Intel's rollout of Optane products, based on 3D XPoint memory, continues. Today is the release of the 750GB Optane SSD DC P4800X, a larger capacity version of the model launched earlier this year. Now Intel's flagship enterprise SSD family has a more useful capacity while offering the same chart-topping performance as the 375GB model that launched earlier this spring.

We tested the 375GB model earlier this year through remote access to an Intel server lab. Last month, we reviewed the consumer counterpart to the P4800X, the Intel Optane SSD 900p. Today, we have the results of hands-on testing of the 750GB P4800X add-in card model.

The 750GB add-in card model was originally planned for a Q2 introduction, followed by the 750GB U.2 model and the 1.5TB models in the second half of 2017. Both 750GB models are now launching, and Intel says the 1.5TB models are "coming soon". This is a fairly minor delay, but that is of little comfort to customers who have been eagerly awaiting drives like this since 3D XPoint memory was first announced in July 2015.

Intel Optane SSD DC P4800X Specifications
Capacity 375 GB 750 GB
Form Factor PCIe HHHL or 2.5" 15mm U.2
Interface PCIe 3.0 x4 NVMe
Controller Intel SLL3D
Memory 128Gb 20nm Intel 3D XPoint
Typical Latency (R/W) <10µs
Random Read (4 kB) IOPS (QD16) 550,000
Random Read 99.999% Latency (QD1) 60µs
Random Read 99.999% Latency (QD16) 150µs
Random Write (4 kB) IOPS (QD16) 500,000
Random Write 99.999% Latency (QD1) 100µs
Random Write 99.999% Latency (QD16) 200µs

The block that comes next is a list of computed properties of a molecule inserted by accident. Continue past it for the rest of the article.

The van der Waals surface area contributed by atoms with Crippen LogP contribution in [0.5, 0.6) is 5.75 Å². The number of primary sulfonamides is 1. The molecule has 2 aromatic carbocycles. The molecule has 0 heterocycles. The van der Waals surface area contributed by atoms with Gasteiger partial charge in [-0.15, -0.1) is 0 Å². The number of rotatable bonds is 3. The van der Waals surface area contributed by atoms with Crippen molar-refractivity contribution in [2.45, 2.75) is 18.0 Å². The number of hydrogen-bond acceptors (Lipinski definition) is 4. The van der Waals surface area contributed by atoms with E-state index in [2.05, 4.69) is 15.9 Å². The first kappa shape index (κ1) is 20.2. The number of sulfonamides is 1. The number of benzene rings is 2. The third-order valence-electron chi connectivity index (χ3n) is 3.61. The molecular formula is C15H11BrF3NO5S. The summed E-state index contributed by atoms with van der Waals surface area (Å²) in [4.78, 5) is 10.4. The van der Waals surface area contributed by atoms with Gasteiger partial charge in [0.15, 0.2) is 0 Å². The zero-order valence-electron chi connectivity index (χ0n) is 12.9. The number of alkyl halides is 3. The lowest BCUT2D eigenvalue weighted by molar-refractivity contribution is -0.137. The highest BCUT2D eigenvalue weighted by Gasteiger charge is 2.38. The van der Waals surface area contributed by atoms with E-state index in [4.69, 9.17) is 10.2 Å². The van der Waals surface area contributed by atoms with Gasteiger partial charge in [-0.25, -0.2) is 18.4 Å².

Mixed 70/30 (4kB) Random IOPS (QD16) 500,000
Sequential Read (64kB) 2400 MB/s
Sequential Write (64kB) 2000 MB/s
Active Power Read 8 W 10 W
Write 13 W 15 W
Idle Power 5 W 6 W
Endurance 30 DWPD
Warranty 5 years
MSRP $1520  

The performance specifications of the Optane SSDs stand out in several ways.

The latency for reads at low queue depths is far lower than NAND flash-based SSDs. This can provide a boost to almost any application that waits on storage. With no complicated wear leveling and garbage collection process going on under the hood, the Optane SSDs offer much better performance consistency than most flash-based SSDs, to the point that Intel specifies 99.999th percentile latency for the Optane SSD.

Perhaps most significant is that capacity doesn't affect performance. For flash-based SSDs there is usually a very strong correlation between capacity and performance. The simpler, more direct architecture of Optane SSDs cuts out most of the intermediate buffering that flash SSDs need to perform well.

The sequential transfer speeds of the P4800X are not record-setting, and the read speed rating is actually 100MBps lower than that of the consumer Optane SSD 900p. However, nobody is going to buy an Optane SSD primarily for its sequential performance when flash-based SSDs can compete in that aspect at a fraction of the price. It is interesting to note that the sequential performance specifications are given for 64kB transfers, when 128kB is more common within the industry and 128kB transfers are supported by the Optane SSD.